Oil on the rise with supply concerns ahead of OPEC+ meeting
Oil prices increased on Monday as investors expect that the world’s biggest oil producers will likely agree on a production cut for October during the OPEC+ meeting later in the day.
International benchmark Brent crude traded at $95.08 per barrel at 09.13 a.m. local time (0613 GMT) for a 2.21% gain from the closing price of $93.02 a barrel in the previous trading session.
American benchmark West Texas Intermediate (WTI) was at $88.56 per barrel at the same time for a 1.94% rise after the previous session closed at $86.87 a barrel.
The 23 members of the group will hold the 31st ministerial meeting to discuss the production volume for October later on Monday.
Based on earlier remarks by Saudi and Omani energy ministers who backed output cuts to correct extreme volatility in the market, investors are hoping to see an agreement at the meeting to trim some production.
The imminent and likely positive conclusion to nuclear talks between Iran and the US is also pressuring prices.
Indirect talks between the US and Iranian diplomats, mediated by the EU, concluded in Vienna last month with an agreement on a draft text to revive the 2015 nuclear accord.
Tehran filed its response to the EU draft agreement on Aug. 15, a week after the talks ended in Vienna. The Biden administration responded to Iran’s comments through the EU coordinator.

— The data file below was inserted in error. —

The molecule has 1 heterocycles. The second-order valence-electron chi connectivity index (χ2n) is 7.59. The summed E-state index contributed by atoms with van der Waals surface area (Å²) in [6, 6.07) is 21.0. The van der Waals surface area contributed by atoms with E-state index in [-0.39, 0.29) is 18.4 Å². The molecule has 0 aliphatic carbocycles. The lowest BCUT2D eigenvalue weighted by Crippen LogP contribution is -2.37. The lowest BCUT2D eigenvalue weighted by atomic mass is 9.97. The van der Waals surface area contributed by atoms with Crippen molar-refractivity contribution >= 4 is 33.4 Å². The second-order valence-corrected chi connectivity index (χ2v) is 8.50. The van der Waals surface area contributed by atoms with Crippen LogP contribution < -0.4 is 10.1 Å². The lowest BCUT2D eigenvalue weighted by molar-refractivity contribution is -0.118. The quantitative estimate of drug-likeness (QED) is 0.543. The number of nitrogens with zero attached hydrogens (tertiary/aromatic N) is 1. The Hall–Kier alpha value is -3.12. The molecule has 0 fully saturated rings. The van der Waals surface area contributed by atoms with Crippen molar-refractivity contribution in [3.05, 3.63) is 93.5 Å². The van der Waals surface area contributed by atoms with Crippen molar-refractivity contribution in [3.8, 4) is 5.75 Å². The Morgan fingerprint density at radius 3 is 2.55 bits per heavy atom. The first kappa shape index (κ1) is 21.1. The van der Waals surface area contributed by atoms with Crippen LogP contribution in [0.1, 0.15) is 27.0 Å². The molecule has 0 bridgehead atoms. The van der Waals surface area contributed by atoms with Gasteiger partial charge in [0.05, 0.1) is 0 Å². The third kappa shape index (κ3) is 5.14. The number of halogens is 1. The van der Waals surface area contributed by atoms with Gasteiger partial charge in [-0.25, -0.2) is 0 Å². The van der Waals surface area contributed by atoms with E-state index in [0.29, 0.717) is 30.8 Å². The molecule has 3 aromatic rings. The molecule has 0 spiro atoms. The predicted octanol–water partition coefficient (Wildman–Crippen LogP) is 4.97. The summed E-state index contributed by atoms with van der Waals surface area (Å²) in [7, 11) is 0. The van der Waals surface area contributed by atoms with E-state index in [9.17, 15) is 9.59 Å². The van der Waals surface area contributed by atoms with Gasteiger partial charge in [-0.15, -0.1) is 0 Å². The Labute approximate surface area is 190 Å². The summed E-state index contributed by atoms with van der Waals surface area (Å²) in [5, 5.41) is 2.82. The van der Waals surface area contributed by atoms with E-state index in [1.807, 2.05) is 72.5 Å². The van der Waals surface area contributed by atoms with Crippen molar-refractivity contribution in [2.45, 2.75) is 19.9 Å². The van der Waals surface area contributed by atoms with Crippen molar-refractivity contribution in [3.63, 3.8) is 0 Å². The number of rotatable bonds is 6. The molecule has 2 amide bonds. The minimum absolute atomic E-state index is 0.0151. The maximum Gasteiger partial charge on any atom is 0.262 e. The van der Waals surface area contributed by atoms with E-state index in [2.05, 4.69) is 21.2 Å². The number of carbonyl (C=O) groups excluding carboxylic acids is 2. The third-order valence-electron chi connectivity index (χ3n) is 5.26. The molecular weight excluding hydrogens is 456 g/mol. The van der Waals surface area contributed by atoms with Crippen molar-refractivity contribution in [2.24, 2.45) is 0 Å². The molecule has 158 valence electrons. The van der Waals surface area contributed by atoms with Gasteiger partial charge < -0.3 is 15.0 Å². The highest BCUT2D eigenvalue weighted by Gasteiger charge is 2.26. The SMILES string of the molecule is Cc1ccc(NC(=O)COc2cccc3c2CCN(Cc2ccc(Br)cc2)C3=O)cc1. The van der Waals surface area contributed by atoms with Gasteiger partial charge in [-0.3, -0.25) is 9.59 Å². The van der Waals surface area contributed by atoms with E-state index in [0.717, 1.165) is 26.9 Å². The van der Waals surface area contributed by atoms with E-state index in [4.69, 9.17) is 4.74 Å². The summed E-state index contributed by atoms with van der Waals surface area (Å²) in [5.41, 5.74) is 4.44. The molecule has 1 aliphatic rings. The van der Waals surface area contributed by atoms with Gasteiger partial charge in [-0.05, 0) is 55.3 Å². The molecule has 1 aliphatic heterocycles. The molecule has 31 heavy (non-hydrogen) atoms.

The EU’s foreign policy chief Josep Borrell spoke last week of the likelihood of achieving a resolution soon.
Market players are also watching developments regarding a recent dispute between EU countries and Russia, as G7 member states agreed Friday to cap Russia’s crude oil export prices.
Soon after this decision, Russian energy giant Gazprom said on Friday that its key Nord Stream pipeline, which supplies gas to Europe, would remain shut due to a technical issue and could not restart until it is fixed.
Gazprom was due to reopen gas supplies via the Nord Stream pipeline on Saturday, which had been halted due to maintenance for three days on Aug. 31.
Capping further price increases, a major city in southwest China, Chengdu, announced an extension of lockdowns in response to recent outbreaks.
Shenzhen, a southernmost tech center, said it would implement tier-based anti-virus restriction measures starting Monday. A new round of COVID-19 testing was announced in Shenzhen, which came under lockdown on Saturday, and management said more lockdowns are on the table if the situation deteriorates.
How to submit an Op-Ed: Libyan Express accepts opinion articles on a wide range of topics. Submissions may be sent to firstname.lastname@example.org. Please include ‘Op-Ed’ in the subject line.
- UK calls on Iran to prevent escalation in Israel-Hamas conflict - November 05, 2023
- Libyan Interior Minister: Immigrant shelter costs a fortune - November 05, 2023
- Libya’s political crisis can only be resolved through elections, says Russian ambassador - November 05, 2023